• the possible creation of terrorist breeding grounds within UK prisons if the use of large-scale arrest and detention leads to internal disenfranchisement.
  • These two risks - from terrorism and from anti-terrorism measures - are often portrayed as direct opposites: increase one and the other automatically decreases. This implies that we can either increase security, or we can safeguard liberty, but we cannot achieve both simultaneously.

    A perceived conflict

    Perceived conflicts between UK legislation and the European Convention on Human Rights, to which the UK is a signatory, have heightened this feeling that a choice has to be made between anti-terrorism measures and civil liberties.

    Article 15 of the convention states that derogation from some of the convention's other articles is permitted if there is a "state of public emergency threatening the life of the nation" and the measures proposed are "strictly required by the exigencies of the situation". Some opponents of current UK anti-terrorism measures suggest that the current situation does not fulfill one, or both, of these conditions and that the UK's measures therefore contravene the convention. This has led some to call for some of the UK's anti-terrorism laws to be abandoned altogether, while others have called for the UK to pull out of the convention.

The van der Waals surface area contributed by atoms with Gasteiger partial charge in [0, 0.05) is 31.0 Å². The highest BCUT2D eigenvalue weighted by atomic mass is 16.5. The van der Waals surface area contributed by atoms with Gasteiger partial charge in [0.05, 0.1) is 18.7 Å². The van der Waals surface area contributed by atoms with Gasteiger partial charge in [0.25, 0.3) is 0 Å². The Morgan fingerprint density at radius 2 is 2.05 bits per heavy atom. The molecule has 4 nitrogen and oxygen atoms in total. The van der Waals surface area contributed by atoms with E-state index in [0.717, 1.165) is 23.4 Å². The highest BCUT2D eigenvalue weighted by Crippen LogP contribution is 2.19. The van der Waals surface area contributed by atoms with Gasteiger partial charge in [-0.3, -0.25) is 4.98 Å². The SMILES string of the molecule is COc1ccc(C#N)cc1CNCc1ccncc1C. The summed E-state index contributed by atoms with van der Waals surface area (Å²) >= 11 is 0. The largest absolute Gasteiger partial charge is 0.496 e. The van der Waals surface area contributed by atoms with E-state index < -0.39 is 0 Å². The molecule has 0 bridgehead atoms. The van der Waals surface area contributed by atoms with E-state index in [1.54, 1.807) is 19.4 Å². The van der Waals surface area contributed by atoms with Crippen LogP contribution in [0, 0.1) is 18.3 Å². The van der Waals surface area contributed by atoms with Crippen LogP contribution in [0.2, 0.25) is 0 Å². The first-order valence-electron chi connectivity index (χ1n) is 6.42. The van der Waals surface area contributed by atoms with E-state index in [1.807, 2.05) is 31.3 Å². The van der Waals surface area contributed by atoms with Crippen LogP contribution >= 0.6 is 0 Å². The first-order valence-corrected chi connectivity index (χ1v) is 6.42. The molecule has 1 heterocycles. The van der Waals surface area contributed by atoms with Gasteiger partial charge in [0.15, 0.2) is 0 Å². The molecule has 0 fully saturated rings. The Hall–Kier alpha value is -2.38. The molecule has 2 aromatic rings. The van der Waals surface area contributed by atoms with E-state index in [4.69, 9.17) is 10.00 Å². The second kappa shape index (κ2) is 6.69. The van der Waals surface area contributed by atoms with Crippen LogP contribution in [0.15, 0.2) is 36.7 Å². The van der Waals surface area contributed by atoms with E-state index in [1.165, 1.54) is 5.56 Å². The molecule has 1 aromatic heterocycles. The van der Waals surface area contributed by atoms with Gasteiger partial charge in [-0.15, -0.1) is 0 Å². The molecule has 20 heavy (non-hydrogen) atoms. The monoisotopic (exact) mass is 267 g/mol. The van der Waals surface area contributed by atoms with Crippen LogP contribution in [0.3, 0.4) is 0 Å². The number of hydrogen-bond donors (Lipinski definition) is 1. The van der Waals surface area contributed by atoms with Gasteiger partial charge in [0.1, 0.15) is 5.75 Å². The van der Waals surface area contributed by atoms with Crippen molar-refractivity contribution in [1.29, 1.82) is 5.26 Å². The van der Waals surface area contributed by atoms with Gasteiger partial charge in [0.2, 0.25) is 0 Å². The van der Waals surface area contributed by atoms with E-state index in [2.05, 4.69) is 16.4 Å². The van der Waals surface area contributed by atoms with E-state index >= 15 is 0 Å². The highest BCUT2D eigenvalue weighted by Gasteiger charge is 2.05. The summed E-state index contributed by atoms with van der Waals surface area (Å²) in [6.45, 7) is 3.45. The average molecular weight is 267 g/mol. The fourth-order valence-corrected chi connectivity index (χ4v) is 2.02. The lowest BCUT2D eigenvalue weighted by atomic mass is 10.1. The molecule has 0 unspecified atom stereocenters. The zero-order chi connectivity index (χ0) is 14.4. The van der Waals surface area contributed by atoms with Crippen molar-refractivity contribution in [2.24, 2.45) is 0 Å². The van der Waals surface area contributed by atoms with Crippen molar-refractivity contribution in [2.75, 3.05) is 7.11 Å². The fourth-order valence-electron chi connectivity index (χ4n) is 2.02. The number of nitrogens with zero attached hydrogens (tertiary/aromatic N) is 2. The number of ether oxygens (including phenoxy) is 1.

However, analysis shows that the vulnerabilities in the UK's plans to manage both the risk from terrorism and the risk from anti-terrorism measures largely coincide. Therefore, taking action to reduce the UK's vulnerabilities to international terrorism may not actually give rise to the adverse consequences for civil liberties that many associate with such measures.

    Likewise, striving to ensure that new anti-terrorism measures are compatible with the convention may actually help to reduce the risk from international terrorism.